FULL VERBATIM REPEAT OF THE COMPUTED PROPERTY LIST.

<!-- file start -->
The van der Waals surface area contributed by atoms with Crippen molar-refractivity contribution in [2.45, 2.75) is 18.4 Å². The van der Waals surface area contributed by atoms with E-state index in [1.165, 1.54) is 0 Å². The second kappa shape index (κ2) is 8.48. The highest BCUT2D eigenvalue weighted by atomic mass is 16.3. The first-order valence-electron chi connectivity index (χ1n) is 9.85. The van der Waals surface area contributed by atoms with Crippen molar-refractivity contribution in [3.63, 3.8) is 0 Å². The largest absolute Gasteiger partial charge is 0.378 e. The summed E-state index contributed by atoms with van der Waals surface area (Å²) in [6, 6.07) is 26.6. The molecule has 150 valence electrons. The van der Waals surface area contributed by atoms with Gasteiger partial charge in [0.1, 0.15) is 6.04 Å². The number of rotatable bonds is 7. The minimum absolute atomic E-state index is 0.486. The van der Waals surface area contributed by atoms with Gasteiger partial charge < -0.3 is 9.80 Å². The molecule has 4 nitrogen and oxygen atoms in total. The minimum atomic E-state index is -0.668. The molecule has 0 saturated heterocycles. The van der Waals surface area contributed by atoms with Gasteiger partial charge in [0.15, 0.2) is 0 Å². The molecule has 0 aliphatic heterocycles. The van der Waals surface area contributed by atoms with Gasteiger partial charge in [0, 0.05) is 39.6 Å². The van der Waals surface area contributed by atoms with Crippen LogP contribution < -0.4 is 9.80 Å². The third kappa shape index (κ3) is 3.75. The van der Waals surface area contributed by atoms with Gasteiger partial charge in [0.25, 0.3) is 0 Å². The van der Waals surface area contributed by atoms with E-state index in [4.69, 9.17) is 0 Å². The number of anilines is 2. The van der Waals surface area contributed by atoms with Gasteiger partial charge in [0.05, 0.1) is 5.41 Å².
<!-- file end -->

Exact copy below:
The van der Waals surface area contributed by atoms with Crippen molar-refractivity contribution in [2.45, 2.75) is 18.4 Å². The van der Waals surface area contributed by atoms with E-state index in [1.165, 1.54) is 0 Å². The second kappa shape index (κ2) is 8.48. The highest BCUT2D eigenvalue weighted by atomic mass is 16.3. The first-order valence-electron chi connectivity index (χ1n) is 9.85. The van der Waals surface area contributed by atoms with Crippen molar-refractivity contribution in [3.63, 3.8) is 0 Å². The largest absolute Gasteiger partial charge is 0.378 e. The summed E-state index contributed by atoms with van der Waals surface area (Å²) in [6, 6.07) is 26.6. The molecule has 150 valence electrons. The van der Waals surface area contributed by atoms with Gasteiger partial charge in [0.1, 0.15) is 6.04 Å². The number of rotatable bonds is 7. The minimum absolute atomic E-state index is 0.486. The van der Waals surface area contributed by atoms with Gasteiger partial charge < -0.3 is 9.80 Å². The molecule has 4 nitrogen and oxygen atoms in total. The minimum atomic E-state index is -0.668. The molecule has 0 saturated heterocycles. The van der Waals surface area contributed by atoms with Gasteiger partial charge in [0.15, 0.2) is 0 Å². The molecule has 0 aliphatic heterocycles. The van der Waals surface area contributed by atoms with Gasteiger partial charge in [0, 0.05) is 39.6 Å². The van der Waals surface area contributed by atoms with Crippen LogP contribution < -0.4 is 9.80 Å². The third kappa shape index (κ3) is 3.75. The van der Waals surface area contributed by atoms with Gasteiger partial charge in [0.25, 0.3) is 0 Å². The van der Waals surface area contributed by atoms with E-state index in [4.69, 9.17) is 0 Å². The number of anilines is 2. The van der Waals surface area contributed by atoms with Gasteiger partial charge in [0.05, 0.1) is 5.41 Å².